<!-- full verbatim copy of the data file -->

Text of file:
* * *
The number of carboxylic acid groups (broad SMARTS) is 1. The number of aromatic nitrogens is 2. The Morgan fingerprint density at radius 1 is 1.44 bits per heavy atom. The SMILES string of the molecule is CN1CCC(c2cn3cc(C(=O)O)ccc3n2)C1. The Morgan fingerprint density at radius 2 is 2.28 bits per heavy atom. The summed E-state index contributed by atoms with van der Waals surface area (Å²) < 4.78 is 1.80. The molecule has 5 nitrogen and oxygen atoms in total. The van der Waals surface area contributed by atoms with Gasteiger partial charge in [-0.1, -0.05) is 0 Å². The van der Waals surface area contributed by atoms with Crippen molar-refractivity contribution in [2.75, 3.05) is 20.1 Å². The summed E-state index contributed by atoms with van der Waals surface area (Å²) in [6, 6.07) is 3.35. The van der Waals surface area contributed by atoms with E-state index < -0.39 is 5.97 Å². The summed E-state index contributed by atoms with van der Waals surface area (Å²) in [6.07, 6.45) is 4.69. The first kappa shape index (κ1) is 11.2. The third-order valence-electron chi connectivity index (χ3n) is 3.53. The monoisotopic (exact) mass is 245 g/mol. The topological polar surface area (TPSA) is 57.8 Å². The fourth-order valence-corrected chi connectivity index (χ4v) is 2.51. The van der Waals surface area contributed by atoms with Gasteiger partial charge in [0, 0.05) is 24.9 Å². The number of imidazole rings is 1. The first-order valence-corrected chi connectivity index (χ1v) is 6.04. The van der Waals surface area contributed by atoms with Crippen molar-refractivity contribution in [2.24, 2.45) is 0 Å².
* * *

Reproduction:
The number of carboxylic acid groups (broad SMARTS) is 1. The number of aromatic nitrogens is 2. The Morgan fingerprint density at radius 1 is 1.44 bits per heavy atom. The SMILES string of the molecule is CN1CCC(c2cn3cc(C(=O)O)ccc3n2)C1. The Morgan fingerprint density at radius 2 is 2.28 bits per heavy atom. The summed E-state index contributed by atoms with van der Waals surface area (Å²) < 4.78 is 1.80. The molecule has 5 nitrogen and oxygen atoms in total. The van der Waals surface area contributed by atoms with Gasteiger partial charge in [-0.1, -0.05) is 0 Å². The van der Waals surface area contributed by atoms with Crippen molar-refractivity contribution in [2.75, 3.05) is 20.1 Å². The summed E-state index contributed by atoms with van der Waals surface area (Å²) in [6, 6.07) is 3.35. The van der Waals surface area contributed by atoms with E-state index < -0.39 is 5.97 Å². The summed E-state index contributed by atoms with van der Waals surface area (Å²) in [6.07, 6.45) is 4.69. The first kappa shape index (κ1) is 11.2. The third-order valence-electron chi connectivity index (χ3n) is 3.53. The monoisotopic (exact) mass is 245 g/mol. The topological polar surface area (TPSA) is 57.8 Å². The fourth-order valence-corrected chi connectivity index (χ4v) is 2.51. The van der Waals surface area contributed by atoms with Gasteiger partial charge in [0, 0.05) is 24.9 Å². The number of imidazole rings is 1. The first-order valence-corrected chi connectivity index (χ1v) is 6.04. The van der Waals surface area contributed by atoms with Crippen molar-refractivity contribution in [2.24, 2.45) is 0 Å².